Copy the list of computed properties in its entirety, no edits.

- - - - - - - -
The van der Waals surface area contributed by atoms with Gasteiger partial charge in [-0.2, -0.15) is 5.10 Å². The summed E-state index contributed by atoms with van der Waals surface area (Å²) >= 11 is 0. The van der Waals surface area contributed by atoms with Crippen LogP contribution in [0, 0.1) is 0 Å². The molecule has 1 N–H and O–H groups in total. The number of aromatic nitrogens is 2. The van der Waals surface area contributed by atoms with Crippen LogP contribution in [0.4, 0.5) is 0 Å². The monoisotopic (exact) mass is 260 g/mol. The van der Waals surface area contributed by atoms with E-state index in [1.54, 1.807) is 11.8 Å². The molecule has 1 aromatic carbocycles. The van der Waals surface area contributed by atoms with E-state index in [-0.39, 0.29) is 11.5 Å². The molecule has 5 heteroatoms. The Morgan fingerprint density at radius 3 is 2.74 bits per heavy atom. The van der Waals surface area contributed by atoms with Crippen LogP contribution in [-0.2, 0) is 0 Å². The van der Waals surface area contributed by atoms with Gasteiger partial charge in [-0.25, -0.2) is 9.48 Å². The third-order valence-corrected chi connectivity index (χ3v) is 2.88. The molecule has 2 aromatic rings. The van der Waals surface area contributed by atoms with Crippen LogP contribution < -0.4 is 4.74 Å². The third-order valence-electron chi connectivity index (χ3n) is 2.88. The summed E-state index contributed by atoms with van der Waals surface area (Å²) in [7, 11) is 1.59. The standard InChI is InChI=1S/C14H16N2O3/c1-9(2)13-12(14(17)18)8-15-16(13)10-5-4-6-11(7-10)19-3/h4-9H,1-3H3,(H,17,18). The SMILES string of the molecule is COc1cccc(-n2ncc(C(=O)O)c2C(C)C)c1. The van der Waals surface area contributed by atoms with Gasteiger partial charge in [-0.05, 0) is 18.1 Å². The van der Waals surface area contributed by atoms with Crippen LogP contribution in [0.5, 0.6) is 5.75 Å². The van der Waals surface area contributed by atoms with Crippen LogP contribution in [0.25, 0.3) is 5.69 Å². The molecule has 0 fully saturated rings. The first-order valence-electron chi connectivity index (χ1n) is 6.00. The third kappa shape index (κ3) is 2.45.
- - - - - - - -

The van der Waals surface area contributed by atoms with Gasteiger partial charge in [-0.2, -0.15) is 5.10 Å². The summed E-state index contributed by atoms with van der Waals surface area (Å²) >= 11 is 0. The van der Waals surface area contributed by atoms with Crippen LogP contribution in [0, 0.1) is 0 Å². The molecule has 1 N–H and O–H groups in total. The number of aromatic nitrogens is 2. The van der Waals surface area contributed by atoms with Crippen LogP contribution in [0.4, 0.5) is 0 Å². The monoisotopic (exact) mass is 260 g/mol. The van der Waals surface area contributed by atoms with E-state index in [1.54, 1.807) is 11.8 Å². The molecule has 1 aromatic carbocycles. The van der Waals surface area contributed by atoms with E-state index in [-0.39, 0.29) is 11.5 Å². The molecule has 5 heteroatoms. The Morgan fingerprint density at radius 3 is 2.74 bits per heavy atom. The van der Waals surface area contributed by atoms with Crippen LogP contribution in [-0.2, 0) is 0 Å². The van der Waals surface area contributed by atoms with Gasteiger partial charge in [-0.25, -0.2) is 9.48 Å². The third-order valence-corrected chi connectivity index (χ3v) is 2.88. The molecule has 2 aromatic rings. The van der Waals surface area contributed by atoms with Crippen LogP contribution < -0.4 is 4.74 Å². The third-order valence-electron chi connectivity index (χ3n) is 2.88. The summed E-state index contributed by atoms with van der Waals surface area (Å²) in [7, 11) is 1.59. The standard InChI is InChI=1S/C14H16N2O3/c1-9(2)13-12(14(17)18)8-15-16(13)10-5-4-6-11(7-10)19-3/h4-9H,1-3H3,(H,17,18). The SMILES string of the molecule is COc1cccc(-n2ncc(C(=O)O)c2C(C)C)c1. The van der Waals surface area contributed by atoms with Gasteiger partial charge in [-0.05, 0) is 18.1 Å². The van der Waals surface area contributed by atoms with Crippen LogP contribution in [0.5, 0.6) is 5.75 Å². The van der Waals surface area contributed by atoms with Crippen LogP contribution in [0.25, 0.3) is 5.69 Å². The molecule has 0 fully saturated rings. The first-order valence-electron chi connectivity index (χ1n) is 6.00. The third kappa shape index (κ3) is 2.45.